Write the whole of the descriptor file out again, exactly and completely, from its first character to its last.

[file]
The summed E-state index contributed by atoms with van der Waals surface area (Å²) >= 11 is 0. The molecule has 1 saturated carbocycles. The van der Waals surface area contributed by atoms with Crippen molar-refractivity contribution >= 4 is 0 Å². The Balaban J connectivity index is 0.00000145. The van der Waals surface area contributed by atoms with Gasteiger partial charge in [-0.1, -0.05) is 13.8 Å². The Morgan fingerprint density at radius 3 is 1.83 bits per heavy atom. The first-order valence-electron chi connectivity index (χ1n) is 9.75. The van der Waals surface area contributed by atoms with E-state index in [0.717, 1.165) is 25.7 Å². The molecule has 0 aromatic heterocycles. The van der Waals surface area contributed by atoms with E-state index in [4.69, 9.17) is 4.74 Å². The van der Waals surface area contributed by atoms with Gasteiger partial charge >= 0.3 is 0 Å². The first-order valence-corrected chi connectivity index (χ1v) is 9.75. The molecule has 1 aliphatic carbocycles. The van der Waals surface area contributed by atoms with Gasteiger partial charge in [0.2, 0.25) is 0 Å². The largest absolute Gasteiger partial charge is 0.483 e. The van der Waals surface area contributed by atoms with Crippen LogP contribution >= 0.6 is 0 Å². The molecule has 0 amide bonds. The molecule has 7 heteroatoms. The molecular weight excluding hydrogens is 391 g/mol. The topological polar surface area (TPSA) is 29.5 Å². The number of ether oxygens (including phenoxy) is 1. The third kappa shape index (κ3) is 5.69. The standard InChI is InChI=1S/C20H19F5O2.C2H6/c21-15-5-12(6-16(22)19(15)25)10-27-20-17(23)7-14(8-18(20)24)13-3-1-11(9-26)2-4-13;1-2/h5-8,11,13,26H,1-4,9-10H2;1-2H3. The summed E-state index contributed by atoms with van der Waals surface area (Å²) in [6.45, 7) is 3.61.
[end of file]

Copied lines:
The summed E-state index contributed by atoms with van der Waals surface area (Å²) >= 11 is 0. The molecule has 1 saturated carbocycles. The van der Waals surface area contributed by atoms with Crippen molar-refractivity contribution >= 4 is 0 Å². The Balaban J connectivity index is 0.00000145. The van der Waals surface area contributed by atoms with Gasteiger partial charge in [-0.1, -0.05) is 13.8 Å². The Morgan fingerprint density at radius 3 is 1.83 bits per heavy atom. The first-order valence-electron chi connectivity index (χ1n) is 9.75. The van der Waals surface area contributed by atoms with E-state index in [0.717, 1.165) is 25.7 Å². The molecule has 0 aromatic heterocycles. The van der Waals surface area contributed by atoms with E-state index in [4.69, 9.17) is 4.74 Å². The van der Waals surface area contributed by atoms with Gasteiger partial charge >= 0.3 is 0 Å². The first-order valence-corrected chi connectivity index (χ1v) is 9.75. The molecule has 1 aliphatic carbocycles. The van der Waals surface area contributed by atoms with Gasteiger partial charge in [0.2, 0.25) is 0 Å². The largest absolute Gasteiger partial charge is 0.483 e. The van der Waals surface area contributed by atoms with Crippen LogP contribution >= 0.6 is 0 Å². The molecule has 0 amide bonds. The molecule has 7 heteroatoms. The molecular weight excluding hydrogens is 391 g/mol. The topological polar surface area (TPSA) is 29.5 Å². The number of ether oxygens (including phenoxy) is 1. The third kappa shape index (κ3) is 5.69. The standard InChI is InChI=1S/C20H19F5O2.C2H6/c21-15-5-12(6-16(22)19(15)25)10-27-20-17(23)7-14(8-18(20)24)13-3-1-11(9-26)2-4-13;1-2/h5-8,11,13,26H,1-4,9-10H2;1-2H3. The summed E-state index contributed by atoms with van der Waals surface area (Å²) in [6.45, 7) is 3.61.